Restaurant Development & Design

January-February 2017

restaurant development + design is a user-driven resource for restaurant professionals charged with building new locations and remodeling existing units.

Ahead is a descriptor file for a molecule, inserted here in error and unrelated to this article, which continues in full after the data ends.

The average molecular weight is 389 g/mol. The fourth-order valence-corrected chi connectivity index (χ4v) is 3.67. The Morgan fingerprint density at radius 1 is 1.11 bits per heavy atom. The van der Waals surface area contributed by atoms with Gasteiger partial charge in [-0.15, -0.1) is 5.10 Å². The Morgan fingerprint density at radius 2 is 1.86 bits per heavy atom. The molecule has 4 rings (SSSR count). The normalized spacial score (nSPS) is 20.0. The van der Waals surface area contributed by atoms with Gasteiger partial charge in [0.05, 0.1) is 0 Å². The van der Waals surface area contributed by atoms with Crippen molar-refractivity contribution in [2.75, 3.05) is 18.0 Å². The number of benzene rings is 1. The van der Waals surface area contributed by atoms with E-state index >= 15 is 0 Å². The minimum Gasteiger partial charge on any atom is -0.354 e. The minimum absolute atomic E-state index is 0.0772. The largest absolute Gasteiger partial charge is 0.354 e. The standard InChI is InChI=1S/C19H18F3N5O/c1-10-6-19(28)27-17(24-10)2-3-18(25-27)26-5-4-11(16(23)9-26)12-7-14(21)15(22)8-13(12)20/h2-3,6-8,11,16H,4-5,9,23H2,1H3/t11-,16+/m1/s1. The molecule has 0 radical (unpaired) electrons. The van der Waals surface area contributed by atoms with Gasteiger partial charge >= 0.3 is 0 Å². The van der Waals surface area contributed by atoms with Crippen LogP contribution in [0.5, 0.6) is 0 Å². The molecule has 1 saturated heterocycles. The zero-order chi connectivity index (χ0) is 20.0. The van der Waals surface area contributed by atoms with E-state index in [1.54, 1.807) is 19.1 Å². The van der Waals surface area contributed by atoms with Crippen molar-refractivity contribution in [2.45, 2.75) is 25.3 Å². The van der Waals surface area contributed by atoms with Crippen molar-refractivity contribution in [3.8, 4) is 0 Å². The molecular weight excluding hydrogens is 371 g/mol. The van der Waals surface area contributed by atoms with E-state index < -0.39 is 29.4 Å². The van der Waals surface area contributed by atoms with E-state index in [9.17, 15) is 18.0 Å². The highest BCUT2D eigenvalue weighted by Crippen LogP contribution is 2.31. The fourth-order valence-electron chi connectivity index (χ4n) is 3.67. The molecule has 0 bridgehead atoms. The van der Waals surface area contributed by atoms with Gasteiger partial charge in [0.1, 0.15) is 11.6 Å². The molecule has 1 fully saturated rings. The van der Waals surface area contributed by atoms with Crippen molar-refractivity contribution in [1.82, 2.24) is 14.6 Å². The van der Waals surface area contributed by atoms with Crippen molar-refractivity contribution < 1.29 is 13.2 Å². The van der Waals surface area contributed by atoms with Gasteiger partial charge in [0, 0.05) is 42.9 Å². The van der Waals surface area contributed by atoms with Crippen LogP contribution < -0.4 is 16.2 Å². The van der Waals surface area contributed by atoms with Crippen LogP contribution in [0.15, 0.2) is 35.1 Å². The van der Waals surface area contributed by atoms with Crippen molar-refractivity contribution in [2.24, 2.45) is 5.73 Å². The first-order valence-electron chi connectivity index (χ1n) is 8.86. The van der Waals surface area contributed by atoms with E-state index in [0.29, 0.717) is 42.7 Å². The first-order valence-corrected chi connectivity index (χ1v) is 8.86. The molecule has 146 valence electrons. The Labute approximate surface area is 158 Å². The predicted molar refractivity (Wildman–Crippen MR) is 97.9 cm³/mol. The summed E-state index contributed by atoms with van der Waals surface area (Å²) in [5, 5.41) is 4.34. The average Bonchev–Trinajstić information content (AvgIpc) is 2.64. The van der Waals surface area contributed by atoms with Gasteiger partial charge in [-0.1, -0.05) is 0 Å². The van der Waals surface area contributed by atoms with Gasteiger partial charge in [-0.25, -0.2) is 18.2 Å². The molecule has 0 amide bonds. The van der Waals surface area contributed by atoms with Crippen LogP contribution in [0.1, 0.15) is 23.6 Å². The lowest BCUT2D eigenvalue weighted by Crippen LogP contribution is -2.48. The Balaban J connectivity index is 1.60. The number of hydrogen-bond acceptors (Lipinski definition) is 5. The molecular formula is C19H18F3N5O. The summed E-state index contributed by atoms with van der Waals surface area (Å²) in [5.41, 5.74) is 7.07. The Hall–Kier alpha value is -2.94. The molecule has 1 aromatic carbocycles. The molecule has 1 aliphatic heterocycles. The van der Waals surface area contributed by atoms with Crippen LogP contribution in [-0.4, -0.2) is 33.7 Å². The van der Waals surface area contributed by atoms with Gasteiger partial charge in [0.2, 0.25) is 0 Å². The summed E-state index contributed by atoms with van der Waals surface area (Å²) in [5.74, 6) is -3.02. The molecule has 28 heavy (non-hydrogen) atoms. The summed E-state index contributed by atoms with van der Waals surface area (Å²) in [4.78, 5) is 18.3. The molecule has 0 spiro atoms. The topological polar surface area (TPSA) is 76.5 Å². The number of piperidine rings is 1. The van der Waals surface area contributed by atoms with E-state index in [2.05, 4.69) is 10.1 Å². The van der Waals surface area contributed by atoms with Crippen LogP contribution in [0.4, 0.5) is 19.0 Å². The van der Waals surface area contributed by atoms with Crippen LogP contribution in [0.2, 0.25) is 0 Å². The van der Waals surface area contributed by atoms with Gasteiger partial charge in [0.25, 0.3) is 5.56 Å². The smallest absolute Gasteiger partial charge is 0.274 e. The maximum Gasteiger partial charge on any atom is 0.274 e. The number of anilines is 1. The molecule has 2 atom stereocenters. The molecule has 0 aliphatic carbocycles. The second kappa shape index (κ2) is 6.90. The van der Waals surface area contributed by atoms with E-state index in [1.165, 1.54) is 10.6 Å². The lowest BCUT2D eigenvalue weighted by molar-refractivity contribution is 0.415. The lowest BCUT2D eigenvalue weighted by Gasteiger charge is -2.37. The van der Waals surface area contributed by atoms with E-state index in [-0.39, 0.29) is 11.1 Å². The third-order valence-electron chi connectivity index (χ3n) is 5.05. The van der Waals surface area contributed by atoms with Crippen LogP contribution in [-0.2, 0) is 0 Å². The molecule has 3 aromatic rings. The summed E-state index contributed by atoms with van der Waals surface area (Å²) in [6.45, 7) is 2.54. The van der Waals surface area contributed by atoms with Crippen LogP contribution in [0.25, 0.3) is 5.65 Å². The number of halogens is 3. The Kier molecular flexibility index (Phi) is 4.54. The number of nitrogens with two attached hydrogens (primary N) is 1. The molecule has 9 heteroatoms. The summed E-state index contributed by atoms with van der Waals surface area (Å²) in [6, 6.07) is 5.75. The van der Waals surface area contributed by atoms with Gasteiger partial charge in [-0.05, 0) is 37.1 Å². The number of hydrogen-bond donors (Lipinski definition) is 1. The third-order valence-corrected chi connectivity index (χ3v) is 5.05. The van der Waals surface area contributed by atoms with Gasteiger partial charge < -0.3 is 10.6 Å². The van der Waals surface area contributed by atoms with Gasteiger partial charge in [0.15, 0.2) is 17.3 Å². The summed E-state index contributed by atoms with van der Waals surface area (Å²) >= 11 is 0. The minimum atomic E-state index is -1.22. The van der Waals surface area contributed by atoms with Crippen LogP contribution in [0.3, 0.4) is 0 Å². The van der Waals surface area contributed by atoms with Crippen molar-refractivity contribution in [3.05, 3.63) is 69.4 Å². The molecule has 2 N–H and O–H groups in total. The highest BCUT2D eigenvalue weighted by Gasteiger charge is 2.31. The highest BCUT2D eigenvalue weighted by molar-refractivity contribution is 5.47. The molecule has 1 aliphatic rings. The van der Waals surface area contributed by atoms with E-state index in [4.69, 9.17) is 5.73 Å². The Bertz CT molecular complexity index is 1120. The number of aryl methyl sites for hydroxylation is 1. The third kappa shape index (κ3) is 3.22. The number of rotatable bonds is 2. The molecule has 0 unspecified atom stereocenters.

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I t used to be so simple. Coffee was coffee, steaming hot and typically enjoyed in the morning or maybe after dinner with dessert. Tea was tea, usually mass-produced black tea in bags and, except for iced tea in the South, not top of mind with the majority of American consumers. Oh, how things have changed. Coffee and tea today are anything but simple, and consumers — especially Millennials and their younger Gen Z siblings — have a coffee- and tea- fueled buzz going that demands anywhere, any time access to diverse, premium and customizable options. Led by so-called second-wave trailblazers such as Peet's Coffee & Tea and Starbucks, coffee has evolved dramatically from a simple, cheap and homey beverage to a culinary and cultural phenomenon. That evolution is impacting how virtually every foodservice operation, from fine dining to fast food, de- velops and markets its coffee program. Given specialty coffee's profitability and its proven ability to boost traffic and appeal to a younger demographic, even concepts far removed from the coffee-culture kings are tapping the vein. (For more key data points on coffee and tea, see page 8.) McDonald's McCafé program kicked off the so-called coffee war as the burger chain set out to lure consumers who'd gotten used to spending more for premium coffee drinks. Dunkin' Donuts, too, launched a specialty coffee program. And both chains have debuted more contemporary, comfortable store designs that, like Starbucks, invite customers to linger over their lattes. Indeed, the floodgates have opened, and brands of all stripes are getting on board with at least minimal specialty coffee programs. Among them: • Chick-fil-A swapped out its old ho-hum coffee for a new farmer-direct, specialty-grade blend. Staff was trained to brew smaller quantities more often, and a cold-brewed iced coffee was added. An extensive section of the chain's website is dedicated to telling its specialty coffee story. • Burger King upped its game with Smooth Roast, which it describes the way a sommelier might describe a wine: "Our Smooth Roast Coffee is a 100 percent Latin American Arabica blend characterized by sweet, nutty and chocolaty notes that delivers a balanced mild flavor and pairs perfectly with both sweet and savory menu items." The chain offers regular coffee, plain and vanilla iced coffee, and coffee frappés. • Dairy Queen recently announced its "biggest beverage launch ever," led by new flavored iced coffees, as well as frappés and fruit smoothies. Available all day at regular prices, the chain touts "happy hour" specials, during which small flavored coffees sell for just $1. 4 2 • r e s t a u r a n t d e v e l o p m e n t + d e s i g n • J A N U A R Y / F E B R U A R Y 2 0 1 7

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